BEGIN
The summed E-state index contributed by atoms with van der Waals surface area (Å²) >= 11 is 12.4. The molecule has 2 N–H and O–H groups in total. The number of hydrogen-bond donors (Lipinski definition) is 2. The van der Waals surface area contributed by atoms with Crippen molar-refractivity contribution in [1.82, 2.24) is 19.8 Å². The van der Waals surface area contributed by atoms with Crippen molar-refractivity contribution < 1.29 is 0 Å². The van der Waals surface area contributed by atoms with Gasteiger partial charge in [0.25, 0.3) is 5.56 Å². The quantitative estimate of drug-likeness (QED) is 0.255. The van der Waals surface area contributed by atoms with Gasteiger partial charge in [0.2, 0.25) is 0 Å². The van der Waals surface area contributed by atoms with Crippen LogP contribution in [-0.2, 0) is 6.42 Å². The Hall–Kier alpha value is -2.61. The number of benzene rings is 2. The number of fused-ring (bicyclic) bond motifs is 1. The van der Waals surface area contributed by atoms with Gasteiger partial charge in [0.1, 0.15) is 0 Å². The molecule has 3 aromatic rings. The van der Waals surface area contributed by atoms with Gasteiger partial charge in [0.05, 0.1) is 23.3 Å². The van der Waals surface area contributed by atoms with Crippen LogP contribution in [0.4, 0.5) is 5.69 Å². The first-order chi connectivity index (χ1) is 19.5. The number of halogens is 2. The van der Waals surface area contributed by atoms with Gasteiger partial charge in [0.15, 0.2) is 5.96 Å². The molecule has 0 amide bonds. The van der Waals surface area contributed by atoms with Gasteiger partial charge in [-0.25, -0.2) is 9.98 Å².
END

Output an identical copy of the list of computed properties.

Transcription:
The summed E-state index contributed by atoms with van der Waals surface area (Å²) >= 11 is 12.4. The molecule has 2 N–H and O–H groups in total. The number of hydrogen-bond donors (Lipinski definition) is 2. The van der Waals surface area contributed by atoms with Crippen molar-refractivity contribution in [1.82, 2.24) is 19.8 Å². The van der Waals surface area contributed by atoms with Crippen molar-refractivity contribution < 1.29 is 0 Å². The van der Waals surface area contributed by atoms with Gasteiger partial charge in [0.25, 0.3) is 5.56 Å². The quantitative estimate of drug-likeness (QED) is 0.255. The van der Waals surface area contributed by atoms with Gasteiger partial charge in [0.2, 0.25) is 0 Å². The van der Waals surface area contributed by atoms with Crippen LogP contribution in [-0.2, 0) is 6.42 Å². The Hall–Kier alpha value is -2.61. The number of benzene rings is 2. The number of fused-ring (bicyclic) bond motifs is 1. The van der Waals surface area contributed by atoms with Gasteiger partial charge in [0.1, 0.15) is 0 Å². The molecule has 3 aromatic rings. The van der Waals surface area contributed by atoms with Gasteiger partial charge in [0.05, 0.1) is 23.3 Å². The van der Waals surface area contributed by atoms with Crippen LogP contribution in [0.4, 0.5) is 5.69 Å². The first-order chi connectivity index (χ1) is 19.5. The number of halogens is 2. The van der Waals surface area contributed by atoms with Gasteiger partial charge in [0.15, 0.2) is 5.96 Å². The molecule has 0 amide bonds. The van der Waals surface area contributed by atoms with Gasteiger partial charge in [-0.25, -0.2) is 9.98 Å².